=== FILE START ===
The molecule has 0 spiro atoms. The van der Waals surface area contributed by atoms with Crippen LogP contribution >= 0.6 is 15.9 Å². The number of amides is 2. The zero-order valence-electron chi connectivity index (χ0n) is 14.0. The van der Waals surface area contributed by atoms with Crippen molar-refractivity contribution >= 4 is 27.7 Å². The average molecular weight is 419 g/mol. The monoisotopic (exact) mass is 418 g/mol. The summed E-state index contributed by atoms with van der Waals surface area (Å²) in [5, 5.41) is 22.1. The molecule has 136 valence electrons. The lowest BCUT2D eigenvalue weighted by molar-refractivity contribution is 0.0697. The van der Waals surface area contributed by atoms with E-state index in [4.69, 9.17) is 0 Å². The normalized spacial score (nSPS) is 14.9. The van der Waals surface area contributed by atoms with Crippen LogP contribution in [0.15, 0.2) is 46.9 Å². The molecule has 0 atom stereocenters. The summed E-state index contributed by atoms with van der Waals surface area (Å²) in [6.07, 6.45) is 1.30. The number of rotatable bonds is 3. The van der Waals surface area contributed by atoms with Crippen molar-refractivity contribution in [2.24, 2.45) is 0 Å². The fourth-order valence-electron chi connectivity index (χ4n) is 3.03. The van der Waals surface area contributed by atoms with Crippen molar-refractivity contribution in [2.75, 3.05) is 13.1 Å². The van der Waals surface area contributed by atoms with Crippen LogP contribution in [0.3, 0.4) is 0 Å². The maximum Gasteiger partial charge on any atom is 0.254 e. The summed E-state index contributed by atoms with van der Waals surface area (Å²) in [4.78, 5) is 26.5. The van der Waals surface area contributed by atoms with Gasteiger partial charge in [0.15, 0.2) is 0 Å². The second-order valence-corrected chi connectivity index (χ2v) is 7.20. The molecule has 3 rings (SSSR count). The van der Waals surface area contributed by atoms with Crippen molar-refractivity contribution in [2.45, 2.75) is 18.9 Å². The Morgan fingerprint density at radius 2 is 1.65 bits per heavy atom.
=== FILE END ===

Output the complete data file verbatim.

The molecule has 0 spiro atoms. The van der Waals surface area contributed by atoms with Crippen LogP contribution >= 0.6 is 15.9 Å². The number of amides is 2. The zero-order valence-electron chi connectivity index (χ0n) is 14.0. The van der Waals surface area contributed by atoms with Crippen molar-refractivity contribution >= 4 is 27.7 Å². The average molecular weight is 419 g/mol. The monoisotopic (exact) mass is 418 g/mol. The summed E-state index contributed by atoms with van der Waals surface area (Å²) in [5, 5.41) is 22.1. The molecule has 136 valence electrons. The lowest BCUT2D eigenvalue weighted by molar-refractivity contribution is 0.0697. The van der Waals surface area contributed by atoms with E-state index in [4.69, 9.17) is 0 Å². The normalized spacial score (nSPS) is 14.9. The van der Waals surface area contributed by atoms with Crippen LogP contribution in [0.15, 0.2) is 46.9 Å². The molecule has 0 atom stereocenters. The summed E-state index contributed by atoms with van der Waals surface area (Å²) in [6.07, 6.45) is 1.30. The number of rotatable bonds is 3. The van der Waals surface area contributed by atoms with Crippen molar-refractivity contribution in [2.24, 2.45) is 0 Å². The fourth-order valence-electron chi connectivity index (χ4n) is 3.03. The van der Waals surface area contributed by atoms with Crippen molar-refractivity contribution in [2.75, 3.05) is 13.1 Å². The van der Waals surface area contributed by atoms with Crippen LogP contribution in [0.3, 0.4) is 0 Å². The maximum Gasteiger partial charge on any atom is 0.254 e. The summed E-state index contributed by atoms with van der Waals surface area (Å²) in [4.78, 5) is 26.5. The van der Waals surface area contributed by atoms with Gasteiger partial charge in [0.15, 0.2) is 0 Å². The second-order valence-corrected chi connectivity index (χ2v) is 7.20. The molecule has 3 rings (SSSR count). The van der Waals surface area contributed by atoms with Crippen molar-refractivity contribution in [2.45, 2.75) is 18.9 Å². The Morgan fingerprint density at radius 2 is 1.65 bits per heavy atom.